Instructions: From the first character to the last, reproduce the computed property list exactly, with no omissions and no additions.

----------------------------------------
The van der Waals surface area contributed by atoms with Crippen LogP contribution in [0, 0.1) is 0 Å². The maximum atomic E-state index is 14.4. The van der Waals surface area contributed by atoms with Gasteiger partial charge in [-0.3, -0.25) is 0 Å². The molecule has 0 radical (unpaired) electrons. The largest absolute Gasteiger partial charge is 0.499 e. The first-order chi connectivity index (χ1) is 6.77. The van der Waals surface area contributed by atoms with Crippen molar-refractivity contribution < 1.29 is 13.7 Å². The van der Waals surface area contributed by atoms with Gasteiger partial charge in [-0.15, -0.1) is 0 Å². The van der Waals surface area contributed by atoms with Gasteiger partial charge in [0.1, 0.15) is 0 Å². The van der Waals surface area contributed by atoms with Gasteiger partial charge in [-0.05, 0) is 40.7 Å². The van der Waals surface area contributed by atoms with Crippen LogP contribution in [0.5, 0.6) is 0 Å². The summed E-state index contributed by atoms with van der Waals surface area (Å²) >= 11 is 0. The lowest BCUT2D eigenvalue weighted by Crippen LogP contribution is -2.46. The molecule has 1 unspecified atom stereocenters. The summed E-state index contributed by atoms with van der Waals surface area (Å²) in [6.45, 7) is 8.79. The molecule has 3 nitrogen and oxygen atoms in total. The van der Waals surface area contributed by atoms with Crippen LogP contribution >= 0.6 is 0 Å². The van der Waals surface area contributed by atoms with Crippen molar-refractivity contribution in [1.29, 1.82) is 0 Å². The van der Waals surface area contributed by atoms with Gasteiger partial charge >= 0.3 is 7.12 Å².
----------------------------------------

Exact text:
The van der Waals surface area contributed by atoms with Crippen LogP contribution in [0, 0.1) is 0 Å². The maximum atomic E-state index is 14.4. The van der Waals surface area contributed by atoms with Gasteiger partial charge in [-0.3, -0.25) is 0 Å². The molecule has 0 radical (unpaired) electrons. The largest absolute Gasteiger partial charge is 0.499 e. The first-order chi connectivity index (χ1) is 6.77. The van der Waals surface area contributed by atoms with Crippen molar-refractivity contribution < 1.29 is 13.7 Å². The van der Waals surface area contributed by atoms with Gasteiger partial charge in [-0.15, -0.1) is 0 Å². The van der Waals surface area contributed by atoms with Gasteiger partial charge in [0.1, 0.15) is 0 Å². The van der Waals surface area contributed by atoms with Gasteiger partial charge in [-0.05, 0) is 40.7 Å². The van der Waals surface area contributed by atoms with Crippen LogP contribution in [0.5, 0.6) is 0 Å². The summed E-state index contributed by atoms with van der Waals surface area (Å²) >= 11 is 0. The lowest BCUT2D eigenvalue weighted by Crippen LogP contribution is -2.46. The molecule has 1 unspecified atom stereocenters. The summed E-state index contributed by atoms with van der Waals surface area (Å²) in [6.45, 7) is 8.79. The molecule has 3 nitrogen and oxygen atoms in total. The van der Waals surface area contributed by atoms with Crippen LogP contribution >= 0.6 is 0 Å². The van der Waals surface area contributed by atoms with Crippen molar-refractivity contribution in [1.29, 1.82) is 0 Å². The van der Waals surface area contributed by atoms with Gasteiger partial charge >= 0.3 is 7.12 Å².